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Publication numberUS8215394 B2
Publication typeGrant
Application numberUS 12/481,171
Publication dateJul 10, 2012
Filing dateJun 9, 2009
Priority dateJun 9, 2009
Also published asUS20100307748
Publication number12481171, 481171, US 8215394 B2, US 8215394B2, US-B2-8215394, US8215394 B2, US8215394B2
InventorsDario Cascario, Steve Rosenblatt
Original AssigneeBaker Hughes Incorporated
Export CitationBiBTeX, EndNote, RefMan
External Links: USPTO, USPTO Assignment, Espacenet
Control line patch
US 8215394 B2
Abstract
A control or other line with a hole downhole can be repaired by pumping a device that is driven by pressure delivered behind a leading seal. The device advances until the leading seal passes the opening in the line where its forward movement is stopped. Upstream of the opening a fluid activated seal is energized so that seals now straddle the opening in the wall. A passage that extends between the seals is opened by blowing a rupture disc with internal pressure to once again give access to the downhole tool through the passage that has external seals to straddle the hole in the tubing wall. Normal operation of the downhole tool can then resume.
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Claims(20)
1. A method of repair from a surface location of a wall of a tubular line located in a subterranean location, comprising:
delivering a tubularly-shaped patch through the tubular line using fluid flow;
positioning said patch over at least one wall opening in said line;
sealing said opening with said patch;
delivering pressurized fluid from the surface through said patch and within said line to a location beyond said opening.
2. The method of claim 1, comprising:
using a tubularly shaped patch that changes dimensions;
actuating said patch to change dimensions downhole to close said opening.
3. The method of claim 2, comprising:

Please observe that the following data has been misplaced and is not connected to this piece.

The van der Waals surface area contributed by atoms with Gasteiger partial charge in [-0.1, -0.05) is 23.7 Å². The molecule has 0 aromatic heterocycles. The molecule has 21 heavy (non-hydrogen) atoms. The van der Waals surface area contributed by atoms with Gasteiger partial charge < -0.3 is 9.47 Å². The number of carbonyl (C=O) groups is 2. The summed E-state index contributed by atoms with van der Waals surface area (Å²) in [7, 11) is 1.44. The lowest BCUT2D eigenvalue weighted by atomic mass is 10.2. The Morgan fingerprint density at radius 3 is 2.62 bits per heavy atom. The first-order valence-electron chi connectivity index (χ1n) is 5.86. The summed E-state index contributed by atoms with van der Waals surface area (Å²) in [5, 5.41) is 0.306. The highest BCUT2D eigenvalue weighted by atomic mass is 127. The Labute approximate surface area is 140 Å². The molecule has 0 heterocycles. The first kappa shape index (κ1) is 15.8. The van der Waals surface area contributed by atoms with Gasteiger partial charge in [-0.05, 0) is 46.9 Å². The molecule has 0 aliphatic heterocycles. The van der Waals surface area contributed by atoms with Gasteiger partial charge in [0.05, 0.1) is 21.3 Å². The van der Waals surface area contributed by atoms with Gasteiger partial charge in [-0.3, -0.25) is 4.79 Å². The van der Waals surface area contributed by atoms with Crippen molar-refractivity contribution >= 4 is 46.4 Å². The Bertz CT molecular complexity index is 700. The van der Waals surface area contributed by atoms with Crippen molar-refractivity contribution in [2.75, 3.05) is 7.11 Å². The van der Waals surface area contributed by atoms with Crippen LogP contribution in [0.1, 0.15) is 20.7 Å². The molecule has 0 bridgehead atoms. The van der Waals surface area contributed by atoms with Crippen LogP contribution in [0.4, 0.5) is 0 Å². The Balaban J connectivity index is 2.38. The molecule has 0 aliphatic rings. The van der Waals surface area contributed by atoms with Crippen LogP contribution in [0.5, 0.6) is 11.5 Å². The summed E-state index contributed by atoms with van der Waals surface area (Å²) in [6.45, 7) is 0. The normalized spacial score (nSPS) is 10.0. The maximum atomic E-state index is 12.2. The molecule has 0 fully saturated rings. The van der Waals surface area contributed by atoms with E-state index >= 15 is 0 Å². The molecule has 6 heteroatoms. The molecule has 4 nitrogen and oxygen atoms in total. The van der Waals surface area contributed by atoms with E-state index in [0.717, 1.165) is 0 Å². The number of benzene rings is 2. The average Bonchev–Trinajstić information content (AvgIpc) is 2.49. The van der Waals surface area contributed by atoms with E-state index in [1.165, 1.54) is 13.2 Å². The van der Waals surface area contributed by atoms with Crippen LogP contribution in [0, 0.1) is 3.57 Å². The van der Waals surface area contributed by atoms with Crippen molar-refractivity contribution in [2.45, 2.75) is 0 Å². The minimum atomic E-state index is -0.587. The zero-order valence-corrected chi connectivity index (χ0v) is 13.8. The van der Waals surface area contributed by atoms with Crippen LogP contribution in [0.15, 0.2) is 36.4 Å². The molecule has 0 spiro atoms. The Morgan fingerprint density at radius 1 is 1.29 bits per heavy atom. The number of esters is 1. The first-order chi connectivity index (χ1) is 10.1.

using a shape memory alloy material for said patch.
4. The method of claim 3, comprising:
providing heat to make said shape memory alloy cross a transition temperature when said patch is over said opening.
5. The method of claim 4, comprising:
using heat from a heater delivered with said patch or from surrounding well fluids to place said patch in a sealing relationship with the tubular line.
6. The method of claim 1, comprising:
delivering a plurality of patches into said tubular line to sequentially patch more than one opening.
7. The method of claim 1, comprising:
using said tubular line as a control line to a downhole tool to operate said tool from above the subterranean location.
8. A method of repair of a tubular line located in a subterranean location, comprising:
delivering a patch through the tubular line using fluid flow;
positioning said patch over at least one opening in said line;
sealing said patch to a wall of said line;
delivering pressurized fluid through said patch and within said line to a location beyond said opening;
using fluid in said line located beyond said opening as a fluid brake to further progress of said patch.
9. A method of repair of a tubular line located in a subterranean location, comprising:
delivering a patch through the tubular line using fluid flow;
positioning said patch over at least one opening in said line;
sealing said patch to a wall of said line;
delivering pressurized fluid from the surface through said patch and within said line to a location beyond said opening;
providing at least one external seal on said patch that leaves a clearance in said tubular line during said delivering;
actuating said external seal to sealingly contact the tubular line when said patch is over said opening.
10. A method of repair of a tubular line located in a subterranean location, comprising:
delivering a patch through the tubular line using fluid flow;
positioning said patch over at least one opening in said line;
sealing said patch to a wall of said line;
delivering pressurized fluid through said patch and within said line to a location beyond said opening;
providing a swage on said patch;
returning the tubular line to a round shape with said swage taking out bends or kinks in said tubular line.
11. The method of claim 10, comprising:
mounting said swage on a leading end of said patch;
providing a selectively opened passage on said swage.
12. The method of claim 10, comprising:
locating a swage on an exterior of a tubularly shaped patch.
13. A method of repair of a tubular line located in a subterranean location, comprising:
delivering a patch through the tubular line using fluid flow;
positioning said patch over at least one opening in said line;
sealing said patch to a wall of said line;
delivering pressurized fluid through said patch and within said line to a location beyond said opening;
making said patch a tubular shape with a selectively blocked passage therethrough;
opening said passage when said patch is over said opening in the tubular line and sealed thereto.
14. The method of claim 13, comprising:
using a rupture disc that opens said passage.